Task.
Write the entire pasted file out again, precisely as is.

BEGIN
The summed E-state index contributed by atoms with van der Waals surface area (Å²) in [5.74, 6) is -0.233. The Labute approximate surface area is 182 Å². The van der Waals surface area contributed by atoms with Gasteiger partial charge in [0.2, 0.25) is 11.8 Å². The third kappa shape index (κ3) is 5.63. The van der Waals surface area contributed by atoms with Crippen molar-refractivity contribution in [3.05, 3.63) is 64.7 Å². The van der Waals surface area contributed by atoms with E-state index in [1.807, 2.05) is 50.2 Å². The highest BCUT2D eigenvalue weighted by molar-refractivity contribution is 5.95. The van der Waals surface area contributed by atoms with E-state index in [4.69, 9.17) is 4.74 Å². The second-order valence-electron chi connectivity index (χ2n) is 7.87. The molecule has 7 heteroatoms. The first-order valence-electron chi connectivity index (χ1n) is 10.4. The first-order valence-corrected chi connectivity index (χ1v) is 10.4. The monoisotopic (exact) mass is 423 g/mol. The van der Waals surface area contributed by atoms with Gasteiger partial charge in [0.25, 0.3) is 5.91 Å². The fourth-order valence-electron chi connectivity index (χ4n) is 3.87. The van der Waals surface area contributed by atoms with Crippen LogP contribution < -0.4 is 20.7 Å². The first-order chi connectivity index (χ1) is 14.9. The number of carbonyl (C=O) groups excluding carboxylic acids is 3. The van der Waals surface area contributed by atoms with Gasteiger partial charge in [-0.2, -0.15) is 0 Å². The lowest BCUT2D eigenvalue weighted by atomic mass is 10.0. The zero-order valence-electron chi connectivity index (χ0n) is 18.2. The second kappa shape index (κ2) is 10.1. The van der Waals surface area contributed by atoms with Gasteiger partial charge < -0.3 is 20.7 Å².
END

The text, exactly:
The summed E-state index contributed by atoms with van der Waals surface area (Å²) in [5.74, 6) is -0.233. The Labute approximate surface area is 182 Å². The van der Waals surface area contributed by atoms with Gasteiger partial charge in [0.2, 0.25) is 11.8 Å². The third kappa shape index (κ3) is 5.63. The van der Waals surface area contributed by atoms with Crippen molar-refractivity contribution in [3.05, 3.63) is 64.7 Å². The van der Waals surface area contributed by atoms with E-state index in [1.807, 2.05) is 50.2 Å². The highest BCUT2D eigenvalue weighted by molar-refractivity contribution is 5.95. The van der Waals surface area contributed by atoms with E-state index in [4.69, 9.17) is 4.74 Å². The second-order valence-electron chi connectivity index (χ2n) is 7.87. The molecule has 7 heteroatoms. The first-order valence-electron chi connectivity index (χ1n) is 10.4. The first-order valence-corrected chi connectivity index (χ1v) is 10.4. The monoisotopic (exact) mass is 423 g/mol. The van der Waals surface area contributed by atoms with Gasteiger partial charge in [0.25, 0.3) is 5.91 Å². The fourth-order valence-electron chi connectivity index (χ4n) is 3.87. The van der Waals surface area contributed by atoms with Crippen LogP contribution < -0.4 is 20.7 Å². The first-order chi connectivity index (χ1) is 14.9. The number of carbonyl (C=O) groups excluding carboxylic acids is 3. The van der Waals surface area contributed by atoms with Gasteiger partial charge in [-0.2, -0.15) is 0 Å². The lowest BCUT2D eigenvalue weighted by atomic mass is 10.0. The zero-order valence-electron chi connectivity index (χ0n) is 18.2. The second kappa shape index (κ2) is 10.1. The van der Waals surface area contributed by atoms with Gasteiger partial charge < -0.3 is 20.7 Å².